My friend Nat from Sheppard Ecology is doing what many others are in the Northern Rivers area (and the world): setting up a home business. She was cracking into one of her projects at home one day when she started to get pains in her neck and pins and needles in her head, which she attributed to a slipped disc.
The pain escalated and Nat found herself in an A&E waiting room. The doctor pointed outpointed out that several years of poor posture at the desk may have been a factor in the neck pain. She went home and had a look at her home office set-up.
I’m no occupational therapist but I have had plenty of office setups done by such practitioners over my time, and I know the basics. While other factors such as monitor height and distance to the keyboard were also at fault, there were three key issues with her home set-up, in my view:
- clutter (lack of working room)
- chair (wrong support)
- desk height (wrong height)
I’m as guilty as anyone when it comes to taking a casual approach to my home office. We contractors (and growing numbers of office workers too) often work from a laptop. I believe it is much harder to achieve a good workstation setup for laptops, and also much easier to take your laptop and sit somewhere comfy like a couch, or convenient like the kitchen bench.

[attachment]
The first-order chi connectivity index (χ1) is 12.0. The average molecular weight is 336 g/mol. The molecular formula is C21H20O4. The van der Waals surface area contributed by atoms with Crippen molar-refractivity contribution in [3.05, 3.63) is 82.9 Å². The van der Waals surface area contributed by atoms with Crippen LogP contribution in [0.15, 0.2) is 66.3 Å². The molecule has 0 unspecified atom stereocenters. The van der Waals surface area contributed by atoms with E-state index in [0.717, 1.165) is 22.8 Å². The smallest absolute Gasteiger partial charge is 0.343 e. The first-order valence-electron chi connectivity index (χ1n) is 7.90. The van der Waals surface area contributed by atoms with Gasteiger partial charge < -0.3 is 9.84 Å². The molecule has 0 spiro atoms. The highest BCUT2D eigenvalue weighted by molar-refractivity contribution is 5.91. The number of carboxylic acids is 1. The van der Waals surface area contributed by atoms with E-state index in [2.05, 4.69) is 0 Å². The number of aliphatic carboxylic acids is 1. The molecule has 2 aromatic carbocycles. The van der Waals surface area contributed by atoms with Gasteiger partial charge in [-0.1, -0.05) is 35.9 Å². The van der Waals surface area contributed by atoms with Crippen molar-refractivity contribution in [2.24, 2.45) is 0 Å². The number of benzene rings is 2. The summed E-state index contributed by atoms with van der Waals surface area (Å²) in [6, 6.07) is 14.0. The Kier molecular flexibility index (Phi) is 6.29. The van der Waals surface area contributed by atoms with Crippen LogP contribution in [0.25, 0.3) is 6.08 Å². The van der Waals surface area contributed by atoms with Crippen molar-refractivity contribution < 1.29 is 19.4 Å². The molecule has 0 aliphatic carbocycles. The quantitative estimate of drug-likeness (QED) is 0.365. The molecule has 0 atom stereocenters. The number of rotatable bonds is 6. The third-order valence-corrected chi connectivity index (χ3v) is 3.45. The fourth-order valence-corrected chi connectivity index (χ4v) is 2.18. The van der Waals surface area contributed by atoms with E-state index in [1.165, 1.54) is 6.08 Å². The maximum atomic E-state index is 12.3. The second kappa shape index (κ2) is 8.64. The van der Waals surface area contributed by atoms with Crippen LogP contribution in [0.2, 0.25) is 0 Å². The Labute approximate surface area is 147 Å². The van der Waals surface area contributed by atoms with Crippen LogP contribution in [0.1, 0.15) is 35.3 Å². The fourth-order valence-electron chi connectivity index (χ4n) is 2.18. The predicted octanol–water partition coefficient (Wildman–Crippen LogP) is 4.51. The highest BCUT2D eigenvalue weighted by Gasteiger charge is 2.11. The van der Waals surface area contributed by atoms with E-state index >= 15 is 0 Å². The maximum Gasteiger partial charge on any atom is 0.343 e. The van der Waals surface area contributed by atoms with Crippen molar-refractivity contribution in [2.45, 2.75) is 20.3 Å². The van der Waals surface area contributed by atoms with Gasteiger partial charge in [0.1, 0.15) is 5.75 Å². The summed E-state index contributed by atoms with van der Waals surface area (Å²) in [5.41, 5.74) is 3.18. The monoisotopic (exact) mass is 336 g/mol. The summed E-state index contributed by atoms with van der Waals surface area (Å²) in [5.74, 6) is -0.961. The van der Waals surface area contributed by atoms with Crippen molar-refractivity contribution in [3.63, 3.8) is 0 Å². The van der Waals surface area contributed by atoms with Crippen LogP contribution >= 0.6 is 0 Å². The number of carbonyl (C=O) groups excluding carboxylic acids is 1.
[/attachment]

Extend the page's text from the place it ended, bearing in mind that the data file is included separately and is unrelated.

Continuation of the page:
Here are my top tips for working from laptops in your home office:
- Set up a desk for the majority of your work. Even if you move about during the day, which is fine, make sure you have a good desk-based workstation for the bulk of your office day.
- Lift your laptop, and get a separate keyboard and mouse. Laptop keyboards and mice are not set up for long duration work.
- Finally, and most importantly, get your chair and desk right. This website can help you with your dimensions.
Ensure that you invest in a good chair, preferably with no arm rests. Then ensure your desk isn’t too high above it. You want your forearms horizontal as you type and use the mouse.
If, like Nat, you find yourself experiencing aching, pain, tingling, or numbness, first thing would be to review your workstation set up and see if it helps. An Occupational Therapist is your next port of call if you still can’t get it right.